- The Washington Times - Wednesday, March 22, 2000

Washington may be staid and conservative culturally, but Mike Veeck, the man who brought Disco Demolition Night and salutes to duct tape to baseball, plans absolutely no slowdown in his over-the-top marketing schtick.

Veeck was in town yesterday meeting with District of Columbia Sports Commission officials in hopes of completing a deal to bring a Northern League minor league baseball team to the District. If Veeck reaches a lease deal, the Northern League's Catskill (N.Y.) Cougars will move down and start play in May 2001 at RFK Stadium.

"We plan on living down to people's expectations," Veeck, the son of the late legendary baseball owner Bill Veeck, said as a joke. "Yeah, this town's a little bit more buttoned-down, but that's the challenge, that's the aphrodisiac."

No deal was struck yesterday, but Veeck and John Richardson, chairman of the D.C. Sports Commission, will meet again in the coming weeks.

While two local groups push ahead trying to get a Major League Baseball team, Veeck sees his venture as an interim solution to the District's lack of pro baseball. The Northern League is an 16-team independent minor league in which aging former MLB stars are nearly as common as up-and-comers. Tickets will top out at $10, and Veeck seeks an average attendance of 10,000.

"We have absolutely no pretensions and no demands. Nobody owes us anything," Veeck said. "This a a major league town, and Major League Baseball will probably be here within five years, at which point we will happily get out of the way."

Veeck sees a successful Northern League team as a way to show MLB commissioner Bud Selig the major leagues belong in Washington. Many other cities, such as Buffalo and Charlotte, have failed to land major league teams through minor league success. But Washington's difference, Veeck says, is its huge population and the multibillion dollar wealth of its prospective ownership groups.

While Veeck's deal remains far from completion, he comes armed with a long history of executive positions within pro baseball and an investment group that includes actor Bill Murray, singer Jimmy Buffett and Larry Doby, the first black to play in the American League.

"They're a very imaginative group, and we would love to have the Northern League here," Richardson said. "My question is whether they can afford to play at RFK. It's very expensive just to open the doors, and I'm not sure the numbers can work with minor league pricing. But they know the business very well, and anything is possible."

D.C. United pays about $60,000 a game to use RFK Stadium and gains no concession revenue. An average ticket price of $7 and average attendance of 10,000 would yield Veeck $70,000 in ticket revenue a game. Thus, a similar financial arrangement as United's would leave Veeck very little room for other costs, such as player salaries.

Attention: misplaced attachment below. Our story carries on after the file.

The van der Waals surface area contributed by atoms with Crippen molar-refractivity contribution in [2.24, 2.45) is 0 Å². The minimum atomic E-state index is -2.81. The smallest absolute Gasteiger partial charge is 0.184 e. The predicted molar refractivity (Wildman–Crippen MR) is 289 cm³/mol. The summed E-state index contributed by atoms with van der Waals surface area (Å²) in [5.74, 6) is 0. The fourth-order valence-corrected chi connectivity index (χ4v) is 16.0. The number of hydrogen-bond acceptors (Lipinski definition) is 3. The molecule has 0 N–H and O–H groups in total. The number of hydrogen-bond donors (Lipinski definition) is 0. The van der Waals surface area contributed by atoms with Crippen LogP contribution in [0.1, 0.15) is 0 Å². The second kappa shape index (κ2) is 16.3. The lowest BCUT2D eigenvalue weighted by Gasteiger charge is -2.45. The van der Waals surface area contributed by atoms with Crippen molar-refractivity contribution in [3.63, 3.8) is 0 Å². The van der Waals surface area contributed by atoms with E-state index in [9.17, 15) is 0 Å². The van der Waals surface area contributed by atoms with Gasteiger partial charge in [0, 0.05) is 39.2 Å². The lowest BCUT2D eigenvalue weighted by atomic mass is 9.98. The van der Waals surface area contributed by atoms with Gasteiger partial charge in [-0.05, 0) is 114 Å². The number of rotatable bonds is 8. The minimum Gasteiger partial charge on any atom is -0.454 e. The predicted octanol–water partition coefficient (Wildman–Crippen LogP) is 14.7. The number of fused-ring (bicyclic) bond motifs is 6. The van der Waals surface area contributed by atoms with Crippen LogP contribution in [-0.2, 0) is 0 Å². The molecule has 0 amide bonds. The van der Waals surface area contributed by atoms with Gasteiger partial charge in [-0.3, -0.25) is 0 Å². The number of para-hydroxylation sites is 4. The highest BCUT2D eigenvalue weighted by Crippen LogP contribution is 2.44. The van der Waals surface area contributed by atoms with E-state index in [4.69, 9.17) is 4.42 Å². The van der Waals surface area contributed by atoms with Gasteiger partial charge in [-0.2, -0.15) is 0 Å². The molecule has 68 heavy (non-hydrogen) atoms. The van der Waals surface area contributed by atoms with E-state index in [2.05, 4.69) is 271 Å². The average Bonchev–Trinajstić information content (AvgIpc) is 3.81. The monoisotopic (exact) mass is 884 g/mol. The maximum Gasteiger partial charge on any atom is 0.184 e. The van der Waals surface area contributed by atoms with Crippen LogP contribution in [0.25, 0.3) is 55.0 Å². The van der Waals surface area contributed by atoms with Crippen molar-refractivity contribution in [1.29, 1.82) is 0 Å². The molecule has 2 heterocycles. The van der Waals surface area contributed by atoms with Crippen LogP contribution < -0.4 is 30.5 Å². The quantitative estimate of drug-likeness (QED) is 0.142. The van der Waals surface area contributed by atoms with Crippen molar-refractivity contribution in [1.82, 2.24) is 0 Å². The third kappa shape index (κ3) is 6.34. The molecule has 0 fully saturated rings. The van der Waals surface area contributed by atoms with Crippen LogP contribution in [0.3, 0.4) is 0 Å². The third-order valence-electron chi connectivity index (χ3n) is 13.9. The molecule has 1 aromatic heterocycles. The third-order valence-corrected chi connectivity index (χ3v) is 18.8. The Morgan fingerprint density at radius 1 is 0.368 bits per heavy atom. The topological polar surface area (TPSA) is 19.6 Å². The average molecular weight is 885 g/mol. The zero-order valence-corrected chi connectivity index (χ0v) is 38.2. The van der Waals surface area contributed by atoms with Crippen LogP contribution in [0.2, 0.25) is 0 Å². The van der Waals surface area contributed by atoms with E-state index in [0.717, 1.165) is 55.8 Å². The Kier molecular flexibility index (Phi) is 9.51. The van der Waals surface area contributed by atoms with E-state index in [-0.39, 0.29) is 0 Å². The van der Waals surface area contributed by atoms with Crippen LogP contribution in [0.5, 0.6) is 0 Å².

Veeck, whose marketing gimmicks also include ball-fetching pigs and a failed attempt to give free vasectomies to fathers on Father's Day, owns pieces of five minor league teams, both within the Northern League and the MLB-affiliated Minor League Baseball. The St. Paul Saints of the Northern League plays to steady soldout crowds and sometimes outdraws the Minnesota Twins in nearby Minneapolis.

Such success, however, would be more difficult with five other minor league teams within a two-hour drive of Washington. But Veeck says he would seek to draw fans only from the District.

Veeck most recently was senior vice president of sales and marketing for the Tampa Bay Devil Rays. The one-year stint was a disaster. The team's attendance plummeted 32 percent, and the freewheeling Veeck failed to mesh with the corporate culture created by owner Vincent Naimoli.

But Veeck also was distracted by the condition of his 8-year-old daughter, Rebecca. She suffers from retinitis pigmentosa, a degenerative eye condition with no cure that will eventually claim her slight. Before meeting with Richardson, Veeck stopped by Capitol Hill yesterday to lobby Congressmen for additional research funding.

"We've been all over the world seeing things while she still can. I essentially took seven months off last year to do that," said Veeck, whose emotional Hill testimony left him near tears. "But she told me recently that I need to go back to work. I was smothering her. So I'm back at it, and that's trying to have a team here in Washington."

Veeck intends to use the nickname Senators for a local Northern League team despite the fact that the Texas Rangers, the former Washington Senators, and Major League Baseball Properties retain the rights to the name.

"I'm sure there are at least eight people out there who think they own it," Veeck said. "But I'll fight it, and rooting for the other side will be a bit like rooting for Goliath."

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